Mark Saltzman, who wrote for several episodes of the children's program over 13 years, said in a recent interview that when he wrote for Bert and Ernie, he thought of them as gay.

The sexual orientation of two puppets has long been the subject of curiosity. And now a longtime "Sesame Street" writer has added more reason for speculation.

Mark Saltzman, who wrote for several episodes of the children's program over 13 years, said in a recent interview that when he wrote for Bert and Ernie, he thought of them as gay.

"I always felt that without a huge agenda, when I was writing Bert and Ernie, they were. I didn't have any other way to contextualize them," he told Queerty in an interview published Sunday.

Sesame Workshop, which produces "Sesame Street," has long tried to shut down speculation about the characters' sexuality.

"As we have always said, Bert and Ernie are best friends," the company said in a statement Tuesday. 

"They were created to teach preschoolers that people can be good friends with those who are very different from themselves. Even though they are identified as male characters and possess many human traits and characteristics (as most Sesame Street Muppets do), they remain puppets, and do not have a sexual orientation."

That statement is almost the exact same one the workshop released in response to a 2011 online petition asking the show to marry the characters.

On Tuesday evening, Sesame Workshop put out an additional statement.

"Sesame Street has always stood for inclusion and acceptance. It's a place where people of all cultures and backgrounds are welcome."

Though the show has insisted that Bert and Ernie do not have a sexual orientation, that hasn't stopped pop culture from playing off the speculation about the nature of their relationship.

The musical "Avenue Q" spoofs Bert and Ernie as Rod (who is gay) and Nicky (who is straight). In 2013, Bert and Ernie were depicted cuddling on a couch and watching the Supreme Court on TV on a 2013 New Yorker cover about the landmark decision that struck down a key part of the Defense of Marriage Act.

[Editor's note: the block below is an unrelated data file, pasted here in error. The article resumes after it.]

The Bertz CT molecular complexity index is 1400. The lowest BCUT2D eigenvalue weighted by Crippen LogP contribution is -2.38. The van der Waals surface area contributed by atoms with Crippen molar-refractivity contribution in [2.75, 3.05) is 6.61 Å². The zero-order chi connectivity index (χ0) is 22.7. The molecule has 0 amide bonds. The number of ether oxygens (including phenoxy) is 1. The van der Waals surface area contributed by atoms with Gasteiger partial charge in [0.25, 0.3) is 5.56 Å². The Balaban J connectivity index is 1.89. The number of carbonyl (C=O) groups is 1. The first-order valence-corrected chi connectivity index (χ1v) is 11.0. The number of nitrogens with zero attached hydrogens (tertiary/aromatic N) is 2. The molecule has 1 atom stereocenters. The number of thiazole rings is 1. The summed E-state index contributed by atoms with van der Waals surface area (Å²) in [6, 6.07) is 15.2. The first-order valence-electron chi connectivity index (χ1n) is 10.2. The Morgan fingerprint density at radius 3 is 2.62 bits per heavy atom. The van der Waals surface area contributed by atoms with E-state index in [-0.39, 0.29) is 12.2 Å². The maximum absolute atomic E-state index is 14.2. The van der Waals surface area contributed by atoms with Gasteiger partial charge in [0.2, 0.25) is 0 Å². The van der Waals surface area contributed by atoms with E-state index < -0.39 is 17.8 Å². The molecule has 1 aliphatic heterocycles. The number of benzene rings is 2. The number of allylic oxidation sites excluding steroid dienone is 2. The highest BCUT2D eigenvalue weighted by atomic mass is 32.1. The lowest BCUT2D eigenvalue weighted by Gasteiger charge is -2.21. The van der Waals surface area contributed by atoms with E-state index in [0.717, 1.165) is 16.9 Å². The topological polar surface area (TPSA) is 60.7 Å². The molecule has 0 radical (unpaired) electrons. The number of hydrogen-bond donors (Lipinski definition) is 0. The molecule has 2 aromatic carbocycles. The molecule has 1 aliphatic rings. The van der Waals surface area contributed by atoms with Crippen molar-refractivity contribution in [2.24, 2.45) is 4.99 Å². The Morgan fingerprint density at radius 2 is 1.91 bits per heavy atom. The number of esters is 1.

The cover's artist, Jack Hunter, originally submitted the image on Tumblr. "It's amazing to witness how attitudes on gay rights have evolved in my lifetime," Hunter told the New Yorker. "This is great for our kids, a moment we can all celebrate."

Saltzman said in the interview with Queerty that "the New Yorker cover was kind of vindication." He also saw Bert and Ernie as analogues for his relationship with his partner, film editor Arnold Glassman, saying that "more than one person referred to Arnie and I, as 'Bert and Ernie.' "

He continued: "That's what I had in my life, a Bert and Ernie relationship. How could it not permeate? The things that would tick off Arnie would be the things that would tick off Bert. How could it not? I will say that I would never have said to the head writer, 'Oh, I'm writing this, this is my partner and me.' "

Bert and Ernie were among the first Muppets on "Sesame Street," appearing in the show's 1969 test episodes. Michael Davis writes in "Street Gang: The Complete History of Sesame Street" about the first time Bert and Ernie were picked up by creator Jim Henson and famed puppeteer Frank Oz.

According to Davis, "Muppets most often evolve in an organic way," and it can take more than a year to figure out their personalities and the right actor to play them. But during one rehearsal in 1969, it became quite clear what personalities Bert and Ernie would have.

"Gradually a relationship emerged which reflected the real-life Jim-Frank relationship," Davis quotes Jon Stone, writer and director on the show, as saying. "Jim was the instigator, the teaser, the cutup. Frank was the conservative, careful victim. But essential to the rapport was the affection and respect which these two men held for each other. Ernie and Bert were best friends; so it was with Jim and Frank."